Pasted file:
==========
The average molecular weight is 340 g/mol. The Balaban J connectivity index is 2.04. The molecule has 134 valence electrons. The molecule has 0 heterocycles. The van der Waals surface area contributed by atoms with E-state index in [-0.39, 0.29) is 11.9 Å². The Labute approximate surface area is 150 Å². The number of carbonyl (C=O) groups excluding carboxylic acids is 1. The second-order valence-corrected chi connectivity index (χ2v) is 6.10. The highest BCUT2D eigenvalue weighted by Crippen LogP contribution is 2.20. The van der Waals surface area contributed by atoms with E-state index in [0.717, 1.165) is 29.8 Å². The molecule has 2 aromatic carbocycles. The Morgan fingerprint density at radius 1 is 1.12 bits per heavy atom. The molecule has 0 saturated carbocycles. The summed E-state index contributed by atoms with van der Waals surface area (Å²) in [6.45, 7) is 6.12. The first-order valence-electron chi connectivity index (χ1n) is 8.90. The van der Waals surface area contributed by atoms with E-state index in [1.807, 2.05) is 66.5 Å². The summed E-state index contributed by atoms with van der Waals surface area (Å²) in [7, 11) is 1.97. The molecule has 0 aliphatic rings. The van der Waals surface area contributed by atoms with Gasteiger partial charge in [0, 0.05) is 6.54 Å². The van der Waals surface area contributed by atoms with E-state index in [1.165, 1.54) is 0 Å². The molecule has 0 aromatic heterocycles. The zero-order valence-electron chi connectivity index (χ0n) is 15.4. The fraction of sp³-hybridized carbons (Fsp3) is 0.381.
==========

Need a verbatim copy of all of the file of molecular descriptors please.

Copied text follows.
The average molecular weight is 340 g/mol. The Balaban J connectivity index is 2.04. The molecule has 134 valence electrons. The molecule has 0 heterocycles. The van der Waals surface area contributed by atoms with E-state index in [-0.39, 0.29) is 11.9 Å². The Labute approximate surface area is 150 Å². The number of carbonyl (C=O) groups excluding carboxylic acids is 1. The second-order valence-corrected chi connectivity index (χ2v) is 6.10. The highest BCUT2D eigenvalue weighted by Crippen LogP contribution is 2.20. The van der Waals surface area contributed by atoms with E-state index in [0.717, 1.165) is 29.8 Å². The molecule has 2 aromatic carbocycles. The Morgan fingerprint density at radius 1 is 1.12 bits per heavy atom. The molecule has 0 saturated carbocycles. The summed E-state index contributed by atoms with van der Waals surface area (Å²) in [6.45, 7) is 6.12. The first-order valence-electron chi connectivity index (χ1n) is 8.90. The van der Waals surface area contributed by atoms with E-state index in [1.807, 2.05) is 66.5 Å². The summed E-state index contributed by atoms with van der Waals surface area (Å²) in [7, 11) is 1.97. The molecule has 0 aliphatic rings. The van der Waals surface area contributed by atoms with Gasteiger partial charge in [0, 0.05) is 6.54 Å². The van der Waals surface area contributed by atoms with E-state index in [1.165, 1.54) is 0 Å². The molecule has 0 aromatic heterocycles. The zero-order valence-electron chi connectivity index (χ0n) is 15.4. The fraction of sp³-hybridized carbons (Fsp3) is 0.381.